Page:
Activist investors now targeting both large and mid caps as 2015 set to become record year for shareholder activism activity
- Globally, 860 shareholder activist actions have been launched so far this year – an increase of 170% since 2011
- Europe continues to be an increasing focus for activists with a 126% increase in activist actions since 2010
- UK is primary focus for activists in Europe. But France, Austria, Switzerland and Ireland all have seen multiple activist actions in 2015
- Large and mid cap companies are at most at risk from an activist approach
- Activists continue to target a more diverse range of companies across Europe – now evenly spread across tech (13%), commodities (19%), services (23%) and financial (30%). Whereas in 2011 it was predominantly financial (49%) and services (27%)
- Seeking boardroom representation continues to be the most popular tactic among activists, accounting for 50% of all campaigns in the UK in 2015
An increasing number of publicly active activists with ever-deeper pockets, combined with attractively priced corporates sitting on large cash piles, is leading to a ‘perfect storm’ of shareholder activism activity in Europe, according to new research by Linklaters, the international law firm.
Over the past five years, the number of publicly active activists has grown by 163% from 119 in 2010 to 314 in Q3 2015. Similarly, the funds available to activist investors have grown 153% over the same period to $120bn worth of assets under management.
This is leading to increased activist activity. Globally, activist shareholders have already launched 860 actions in the first nine months to the end of September, putting 2015 on track for a record year. This compares with a total of 907 in the whole of 2014 and 795 in 2013.
The focus of activist activity continues to be in the US, with a 289% increase in activist actions in 2015 compared with 2010. However, with European companies sitting on €2.1tn in cash and attractively priced compared with companies in the US, they are also being increasingly targeted, and the region has seen a 126% increase in activity over the same period.
Activists in Europe are also targeting ever larger companies. Across Europe, the share of actions targeting European companies with a market cap of more than $1bn has risen from 15% in 2010 to 50% in Q3 2015.
Most activity in Europe has been centred on companies in the UK, which has so far seen 32 actions in 2015. However, companies in France (13), Austria (11), Switzerland (9) and Ireland (7) all have seen an increasing number of activist actions this year.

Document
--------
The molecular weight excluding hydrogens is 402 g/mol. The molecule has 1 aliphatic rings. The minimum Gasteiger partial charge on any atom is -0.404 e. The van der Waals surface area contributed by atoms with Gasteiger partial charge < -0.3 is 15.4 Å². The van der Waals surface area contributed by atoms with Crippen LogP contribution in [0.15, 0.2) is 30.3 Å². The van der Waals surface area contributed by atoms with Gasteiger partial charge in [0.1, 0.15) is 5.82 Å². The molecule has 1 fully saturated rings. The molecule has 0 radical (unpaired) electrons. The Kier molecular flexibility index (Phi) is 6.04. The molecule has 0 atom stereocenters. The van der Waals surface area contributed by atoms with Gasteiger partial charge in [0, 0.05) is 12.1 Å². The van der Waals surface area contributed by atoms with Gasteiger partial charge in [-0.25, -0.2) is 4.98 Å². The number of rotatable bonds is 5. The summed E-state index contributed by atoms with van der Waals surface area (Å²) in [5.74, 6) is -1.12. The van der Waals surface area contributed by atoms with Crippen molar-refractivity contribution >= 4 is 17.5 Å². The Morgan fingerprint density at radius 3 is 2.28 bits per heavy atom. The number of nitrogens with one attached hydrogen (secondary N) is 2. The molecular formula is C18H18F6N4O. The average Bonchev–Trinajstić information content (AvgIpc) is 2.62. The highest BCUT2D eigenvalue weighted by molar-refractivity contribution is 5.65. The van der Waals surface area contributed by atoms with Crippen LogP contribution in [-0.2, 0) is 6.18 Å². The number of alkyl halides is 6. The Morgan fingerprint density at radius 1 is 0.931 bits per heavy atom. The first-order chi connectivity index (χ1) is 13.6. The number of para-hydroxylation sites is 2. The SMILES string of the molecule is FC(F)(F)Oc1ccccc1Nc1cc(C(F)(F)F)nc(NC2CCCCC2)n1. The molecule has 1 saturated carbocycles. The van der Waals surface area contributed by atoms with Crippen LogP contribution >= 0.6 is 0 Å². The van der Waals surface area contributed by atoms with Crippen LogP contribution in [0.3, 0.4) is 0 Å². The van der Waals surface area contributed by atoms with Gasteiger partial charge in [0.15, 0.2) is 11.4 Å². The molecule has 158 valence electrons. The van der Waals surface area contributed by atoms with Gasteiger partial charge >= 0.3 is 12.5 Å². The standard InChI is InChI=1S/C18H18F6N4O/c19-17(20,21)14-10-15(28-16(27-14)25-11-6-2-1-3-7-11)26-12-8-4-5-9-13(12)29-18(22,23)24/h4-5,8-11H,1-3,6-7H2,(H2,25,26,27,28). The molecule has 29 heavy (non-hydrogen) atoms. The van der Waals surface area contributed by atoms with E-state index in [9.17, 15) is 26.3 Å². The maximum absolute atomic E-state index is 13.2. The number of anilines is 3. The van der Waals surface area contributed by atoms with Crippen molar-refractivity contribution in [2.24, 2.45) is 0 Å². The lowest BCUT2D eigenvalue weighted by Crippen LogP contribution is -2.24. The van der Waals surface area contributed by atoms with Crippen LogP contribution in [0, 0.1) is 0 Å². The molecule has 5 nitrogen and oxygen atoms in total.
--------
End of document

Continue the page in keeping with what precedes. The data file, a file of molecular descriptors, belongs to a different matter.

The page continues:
Charlie Jacobs, M&A partner at Linklaters, says:
“US activists are clearly adjusting their strategies to look toward Europe. Some of this focus can be attributed to a perceived undervaluation of companies that can then be used as a cheap entry point. Equally, with noise of a Euro crisis slowing down and M&A taking off, activists are exploiting those shareholders that are becoming less tolerant to underperformance.”
Activists also continue to target a more diverse range of industries across Europe. Whereas in 2011 targets were predominantly in the financial (49%) and services (27%) sectors, 2015 has shown a much more even spread across the full range of sectors, including financial (30%), services (23%), commodities (19%), technology (13%), healthcare (3%).
According to the research, effecting boardroom change continues to be the major focus for activists. In the UK, 47% activist actions in Q3 2015 have been focused on gaining board representation and a further 16% was focused on removing the CEO or another boardroom member.
Jacobs says that: “whilst the US activists are becoming more familiar with European regulatory regimes and corporate governance features, corporates are becoming better prepared through constant reviews of their business strategies and vulnerabilities as well as asking themselves the question of where they can unlock further value.”
For further information please contact Rupert Winlaw on +44 (0)20 7456 3219
The research is based on Activist Insight data on shareholder activism trends worldwide. Activist Insight obtains its data from a number of sources: including regulatory filings at various security exchanges worldwide; telephone interviews and electronic communication with (and direct contributions from) activist investors; intermediary service providers; issuers and institutional investors; web research; proprietary data analysis; and public pension funds in both the US and UK.